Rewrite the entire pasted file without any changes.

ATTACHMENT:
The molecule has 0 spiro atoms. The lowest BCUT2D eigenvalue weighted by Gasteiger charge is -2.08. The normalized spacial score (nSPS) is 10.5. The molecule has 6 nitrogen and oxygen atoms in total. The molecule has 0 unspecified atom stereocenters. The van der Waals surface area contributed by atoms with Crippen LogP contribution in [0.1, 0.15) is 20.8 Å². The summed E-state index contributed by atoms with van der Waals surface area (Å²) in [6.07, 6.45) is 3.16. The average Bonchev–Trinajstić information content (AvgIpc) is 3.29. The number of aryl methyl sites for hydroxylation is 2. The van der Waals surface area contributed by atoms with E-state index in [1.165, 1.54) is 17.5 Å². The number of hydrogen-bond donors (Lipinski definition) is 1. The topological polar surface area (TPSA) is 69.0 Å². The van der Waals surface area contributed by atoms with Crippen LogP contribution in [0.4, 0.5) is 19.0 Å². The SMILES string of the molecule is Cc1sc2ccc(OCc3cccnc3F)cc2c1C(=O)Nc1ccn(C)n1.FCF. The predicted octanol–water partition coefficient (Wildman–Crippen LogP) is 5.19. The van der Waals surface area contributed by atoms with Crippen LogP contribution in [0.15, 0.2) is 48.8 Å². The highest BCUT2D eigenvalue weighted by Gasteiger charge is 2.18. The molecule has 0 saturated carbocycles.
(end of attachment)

The molecule has 0 spiro atoms. The lowest BCUT2D eigenvalue weighted by Gasteiger charge is -2.08. The normalized spacial score (nSPS) is 10.5. The molecule has 6 nitrogen and oxygen atoms in total. The molecule has 0 unspecified atom stereocenters. The van der Waals surface area contributed by atoms with Crippen LogP contribution in [0.1, 0.15) is 20.8 Å². The summed E-state index contributed by atoms with van der Waals surface area (Å²) in [6.07, 6.45) is 3.16. The average Bonchev–Trinajstić information content (AvgIpc) is 3.29. The number of aryl methyl sites for hydroxylation is 2. The van der Waals surface area contributed by atoms with E-state index in [1.165, 1.54) is 17.5 Å². The number of hydrogen-bond donors (Lipinski definition) is 1. The topological polar surface area (TPSA) is 69.0 Å². The van der Waals surface area contributed by atoms with Crippen LogP contribution in [0.4, 0.5) is 19.0 Å². The SMILES string of the molecule is Cc1sc2ccc(OCc3cccnc3F)cc2c1C(=O)Nc1ccn(C)n1.FCF. The predicted octanol–water partition coefficient (Wildman–Crippen LogP) is 5.19. The van der Waals surface area contributed by atoms with Crippen LogP contribution in [0.15, 0.2) is 48.8 Å². The highest BCUT2D eigenvalue weighted by Gasteiger charge is 2.18. The molecule has 0 saturated carbocycles.